OFFER DEADLINE28/08/2021 10:00 - Europe/Brussels
EU RESEARCH FRAMEWORK PROGRAMMEHE / MSCA
ORGANISATION/COMPANYInternational Research Projects Office
DEPARTMENTPromotion and Advisory Unit
Professor Alberto Ruiz-Villaverde from the Department of Applied Economics at the University of Granada, welcomes postdoctoral candidates interested in applying for a Marie Skłodowska-Curie Postdoctoral Fellowships (MSCA-PF) in 2021 at this University. Please note that applicants must comply with the Mobility Rule (more information about the 2020 call: http://sl.ugr.es/0aNV, the 2021 call is not yet open).
Brief description of the institution:
The University of Granada (UGR), founded in 1531, is one of the largest and most important universities in Spain. With over 60.000 undergraduate and postgraduate students and 6.000 staff. UGR offers a total of 89 degrees, 110 master’s degrees and 28 doctoral programmes through its 123 departments and 27 centers. Consequently, the UGR offers one of the most extensive and diverse ranges of higher education programmes in Spain.
The UGR has awarded with the "Human Resources Excellence in Research (HRS4R)", which reflects the UGR’s commitment to continuously improve its human resource policies in line with the European Charter for Researchers and the Code of Conduct for the Recruitment of Researchers. UGR is also a leading institution in research, located in the top of Spanish universities by a variety of ranking criteria, such as national R&D projects, fellowships awarded, publications, or international funding. UGR is one of the few Spanish Universities listed in the Shanghai Top 500 ranking - Academic Ranking of World Universities (ARWU) (http://sl.ugr.es/0bsW). The UGR is amongst the 201-300 first universities of the world, between 2nd-5th position of Spanish universities and number 1 in the Andalusian Region in the Shanghai Top 500 ranking. Specialties at UGR that stand out are Library & Information Science (position 32) and Food Science & Technology (position 36). Moreover, the UGR is also situated amongst the first 100 universities in Mining & Mineral Engineering between (76th-100th position), in Mathematics (between 76th-100th position) and in Hospitality & Tourism Management (between 76th-100th position). The edition of the ARWU places the UGR in 201-300th position in the world and as the 4th highest ranked University in Spain, reaffirming its position as an institution at the forefront of national and international research.
Additionally, the UGR has 8 researchers at the top of the Highly Cited Researchers (HCR) list in Computer Sciences & Engineering (position 101-150). It is also well recognized for its web presence (http://sl.ugr.es/0a6i), being positioned at 43th place in the top 200 Universities in Europe.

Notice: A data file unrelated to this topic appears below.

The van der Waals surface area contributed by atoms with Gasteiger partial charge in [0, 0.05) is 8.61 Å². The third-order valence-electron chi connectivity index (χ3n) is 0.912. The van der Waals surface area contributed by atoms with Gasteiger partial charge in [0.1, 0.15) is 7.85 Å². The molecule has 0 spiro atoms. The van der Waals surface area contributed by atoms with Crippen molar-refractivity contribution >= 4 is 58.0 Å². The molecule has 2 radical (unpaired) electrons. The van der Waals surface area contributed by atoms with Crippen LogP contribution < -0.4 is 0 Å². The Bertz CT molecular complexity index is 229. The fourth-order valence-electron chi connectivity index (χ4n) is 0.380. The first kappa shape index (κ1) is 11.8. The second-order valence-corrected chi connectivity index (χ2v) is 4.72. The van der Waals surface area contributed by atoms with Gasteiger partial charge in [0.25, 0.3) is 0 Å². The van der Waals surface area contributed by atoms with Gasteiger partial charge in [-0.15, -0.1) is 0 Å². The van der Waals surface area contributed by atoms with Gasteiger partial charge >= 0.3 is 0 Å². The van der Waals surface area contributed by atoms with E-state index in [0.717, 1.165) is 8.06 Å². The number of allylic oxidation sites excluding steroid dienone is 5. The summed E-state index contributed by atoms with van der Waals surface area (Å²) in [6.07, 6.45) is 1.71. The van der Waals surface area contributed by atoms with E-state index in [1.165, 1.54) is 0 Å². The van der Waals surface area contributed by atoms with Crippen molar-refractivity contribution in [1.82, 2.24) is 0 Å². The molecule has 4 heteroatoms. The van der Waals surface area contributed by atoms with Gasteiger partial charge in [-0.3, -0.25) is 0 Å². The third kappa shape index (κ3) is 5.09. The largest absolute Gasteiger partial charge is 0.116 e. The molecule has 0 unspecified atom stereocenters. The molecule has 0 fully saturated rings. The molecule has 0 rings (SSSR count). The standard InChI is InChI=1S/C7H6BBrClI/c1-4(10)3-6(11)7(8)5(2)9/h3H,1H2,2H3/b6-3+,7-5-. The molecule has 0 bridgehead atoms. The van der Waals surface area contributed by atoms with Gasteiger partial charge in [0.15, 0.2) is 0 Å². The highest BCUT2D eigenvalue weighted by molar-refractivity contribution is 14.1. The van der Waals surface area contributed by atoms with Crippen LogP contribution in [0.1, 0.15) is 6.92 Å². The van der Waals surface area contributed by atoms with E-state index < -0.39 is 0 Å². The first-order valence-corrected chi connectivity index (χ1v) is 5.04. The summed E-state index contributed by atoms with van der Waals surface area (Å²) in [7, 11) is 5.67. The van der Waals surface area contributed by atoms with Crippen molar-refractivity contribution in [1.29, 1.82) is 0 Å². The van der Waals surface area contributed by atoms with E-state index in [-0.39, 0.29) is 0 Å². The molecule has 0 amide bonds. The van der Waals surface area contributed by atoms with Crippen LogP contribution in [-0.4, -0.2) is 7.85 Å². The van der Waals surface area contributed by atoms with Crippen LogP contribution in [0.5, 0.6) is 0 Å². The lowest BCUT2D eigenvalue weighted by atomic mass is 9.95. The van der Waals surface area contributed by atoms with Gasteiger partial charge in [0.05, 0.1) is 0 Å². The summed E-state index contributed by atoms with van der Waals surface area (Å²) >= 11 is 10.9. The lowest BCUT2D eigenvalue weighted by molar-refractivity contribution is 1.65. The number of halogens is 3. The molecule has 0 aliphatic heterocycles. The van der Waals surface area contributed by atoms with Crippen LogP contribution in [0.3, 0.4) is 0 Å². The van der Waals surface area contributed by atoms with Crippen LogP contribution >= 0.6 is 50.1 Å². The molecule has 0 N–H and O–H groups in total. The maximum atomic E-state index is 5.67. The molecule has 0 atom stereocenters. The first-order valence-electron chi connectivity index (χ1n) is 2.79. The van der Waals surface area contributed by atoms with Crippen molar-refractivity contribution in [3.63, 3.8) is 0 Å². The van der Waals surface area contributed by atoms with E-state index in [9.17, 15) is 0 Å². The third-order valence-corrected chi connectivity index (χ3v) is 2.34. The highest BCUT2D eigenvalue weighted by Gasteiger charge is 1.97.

Internationally, we bet decidedly by our participation in the calls of the Framework Programme of the European Union. For the duration of the last two Framework Programmes, the UGR has obtained a total of 67 projects, with total funding of 18.029 million euros, and for H2020, 118 projects with total funding around 29.115 million euros.
Brief description of the Centre/Research Group:
The Department of Applied Economics fosters topics related to the application of economic theory and econometrics in specific settings. As one of the two sets of fields of economics (the other set being the core), it is typically characterized by the application of the core, i.e. economic theory and econometrics, to address practical issues in a range of fields including demographic economics, labor economics, business economics, industrial organization, agricultural economics, development economics, education economics, engineering economics, financial economics, health economics, monetary economics, public economics, and economic history.
There is an open debate about whether teaching standard economics fosters more individualistic,
competitive and selfish behaviour in students.
Nowadays, the study of economics is configured largely as an analysis of human behaviour, individual decisions and their interactions. In order to perform the analytical construction of the economic theory, a pattern of behavior to individuals has to be assumed (classified as homo economicus). In doing so, individuals are rational and motivated exclusively to satisfy their own self-interest. Additionally, when self-interested individuals try to optimise their decisions in competitive markets, the best solution (i.e. the best resource allocation in a society) is reached. Hence, it seems very logical to establish a debate as to whether or not studying these (standard) economic models (oriented to pro-competitive markets) encourages economic students to behave in that particular manner.
Three empirical methods have been used in order to test whether economic students develop a less pro-social behaviour: (i) questionnaires which ask about students’ attitudes; (ii) laboratory experiments; and, (iii) field or natural experiments (i.e. look at real life).
The results of these studies are inconclusive. Some of them obtained evidence that economics students behave in a less pro-social manner, primarily due to an indoctrination effect derived from the study of standard economics. Other studies found no differences in behaviour between economics students and cohorts from other areas. Finally, a third type of studies found differences in behaviour among economics students; but, these differences are due to a self-selection effect. Individuals who are originally less pro-social choose to study economics or business administration. Therefore, more research is need on this topic.
Economic Sciences, Social Sciences and Humanities (ECO-SOC)
For a correct evaluation of your candidature, please send the documents below to Professor Alberto Ruiz-Villaverde (firstname.lastname@example.org):
- Letter of recommendation (optional)
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